You are here

Irrigation, Mulches, Fertilizers & Weed Control

Mississippi summers are typically dry for weeks. Therefore, be prepared to water annual plantings as needed. To promote deep root growth, water thoroughly and deeply, then let soils get nearly dry before soaking again. Gently water annuals, using the fine spray setting of an adjustable nozzle or a breaker specially designed for watering. Soaker or sprinkler hoses are more convenient than hand watering because they provide a gentle flow of water that seeps into the soil. Trickle or drip irrigation kits conserve water by putting it only at the base of plants, a little at a time, and are best used frequently to keep soil moist. Soakers and drip systems also help keep foliage dry, which can reduce the spread of leaf diseases.

Decorative mulches such as pine straw, shredded bark, composted leaves, or other porous materials that allow air and water exchange help to conserve water and keep the soil cooler. Mulches also prevent many weed seeds from sprouting, but they can hinder reseeding annuals for the same reason. Soaker hoses can be hidden beneath the mulch.

Annual plants often require extra doses of fertilizer during the growing season. Whether a granular or a water-soluble fertilizer is used, follow label directions for use. Water-soluble fertilizers give fast, but temporary, effects. Slow-release fertilizers are the most expensive; however, they provide the appropriate amount of fertilizer to the plants throughout the growing season with little effort and waste, which makes them more economical and environmentally safe. Most annuals benefit from an all-purpose fertilizer having an even or nearly even balance between nitrogen, phosphorous, and potash, as indicated by the three numbers on the container. Flowering plants may perform better when you use a fertilizer with a higher middle number (more phosphorous); green or colorful foliage plants such as amaranth, caladium, and basil benefit from higher nitrogen (first number). Remember that fertilizers, like salt, go a long way; a little is better than too much.

The ideal soil pH is between 6.0 and 7.5 for most flower species. A soil test will indicate the need for lime, if any, and the amount for your particular soil type. For soil testing information, contact your county Extension office or use an inexpensive test kit available from a garden center or mail order catalog. Agricultural lime often lasts in Mississippi soils for three or more years; for this reason, it is best to not add lime unless a soil test indicates a need and quantity.

Few things can dampen enthusiasm faster than weeds. To reduce the need for hand-pulling or chopping weeds, there are herbicides that prevent weed seed germination and others that eliminate existing weeds on contact. Some may be used to control grasses without harming flowers. There are precautions and guidelines on the uses of herbicides, making none completely foolproof. Consult with your county Extension agent or local garden center on the selection and use of weed control chemicals, and carefully follow label directions. Mulches shade weed seeds and prevent their germination, thereby eliminating or reducing the need for hand or chemical weed control.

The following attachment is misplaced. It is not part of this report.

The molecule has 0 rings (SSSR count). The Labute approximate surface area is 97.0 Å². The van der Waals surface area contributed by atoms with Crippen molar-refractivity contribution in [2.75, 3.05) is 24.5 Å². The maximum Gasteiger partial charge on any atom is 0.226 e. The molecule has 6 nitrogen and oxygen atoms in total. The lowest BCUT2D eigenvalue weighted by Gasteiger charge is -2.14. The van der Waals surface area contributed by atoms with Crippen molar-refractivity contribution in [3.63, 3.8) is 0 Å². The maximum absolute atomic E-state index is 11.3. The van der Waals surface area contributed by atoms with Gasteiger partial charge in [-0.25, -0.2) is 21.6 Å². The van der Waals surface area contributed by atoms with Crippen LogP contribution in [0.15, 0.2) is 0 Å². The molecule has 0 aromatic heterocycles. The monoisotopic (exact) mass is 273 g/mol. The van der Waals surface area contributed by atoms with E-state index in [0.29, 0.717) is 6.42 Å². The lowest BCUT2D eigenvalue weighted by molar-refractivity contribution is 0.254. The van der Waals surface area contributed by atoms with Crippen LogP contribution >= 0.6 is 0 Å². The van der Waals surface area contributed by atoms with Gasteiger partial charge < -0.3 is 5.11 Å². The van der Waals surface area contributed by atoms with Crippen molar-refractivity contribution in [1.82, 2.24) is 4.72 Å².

Print Friendly, PDF & Email

Publications

News

Filed Under: Lawn and Garden, Flower Gardens, Herb Gardens, Vegetable Gardens September 16, 2019

RAYMOND, Miss. -- Home gardeners and professional landscapers can tour display gardens and attend educational seminars during an upcoming horticultural show.

The Fall Flower & Garden Fest is set for Oct. 11 and 12 at the Mississippi State University Truck Crops Branch Experiment Station in Crystal Springs. The fest runs from 9 a.m. to 2 p.m. each day. Admission and parking are free. The station is located at 2024 Experiment Station Road.

White spots line all sides of a narrow branch seen in the foreground of a tree beside the road.
Filed Under: Flower Gardens September 9, 2019

This weekend while driving in my hometown of Ocean Springs, I looked at the crape myrtles planted in the median all along Highway 90. I noticed that most of the trees had a dark cast to them, even on a bright, sunny morning.

A round cluster of red, tubular flowers rises above a sea of lime green leaves.
Filed Under: Flower Gardens September 3, 2019

About 10 years ago while attending a meeting in Miami, I had the opportunity to tour around south Florida, sightseeing and enjoying the horticulture.

Dark brown soil in a small white box.
Filed Under: Lawn and Garden, Flower Gardens, Soil Testing, Vegetable Gardens September 3, 2019

You’ve spent all summer planting and maintaining your garden or mowing your lawn and are ready for a break. But before you put your landscape to bed for a long winter’s nap, consider applying lime.

A group of yellow, orange and red flowers.
Filed Under: Flower Gardens, Smart Landscapes, Vegetable Gardens August 27, 2019

How is it already September? I know I’m not the only one in disbelief that fall is right around the corner! Now’s a good time to prep your garden for the upcoming cooler temps.

Watch

Red and Purple Foliage
Southern Gardening

Red and Purple Foliage

Monday, September 16, 2019 - 8:30am
Hot Ornamental Peppers
Southern Gardening

Hot Ornamental Peppers

Sunday, September 8, 2019 - 7:30am
Whopper Begonias
Southern Gardening

Whopper Begonias

Sunday, September 1, 2019 - 7:00am
Rudbeckia
Southern Gardening

Rudbeckia

Sunday, August 25, 2019 - 7:00am
Southern Gardening APPROVED
Southern Gardening

Southern Gardening APPROVED

Sunday, August 18, 2019 - 7:00am

Listen

Thursday, September 19, 2019 - 7:00am
Wednesday, September 18, 2019 - 7:00am
Tuesday, September 17, 2019 - 7:00am
Monday, September 16, 2019 - 7:00am
Friday, September 13, 2019 - 7:00am

Contact Your County Office

Upcoming Events

Your Extension Experts

Extension/Research Professor
Ornamental Horticulture Host of Southern Gardening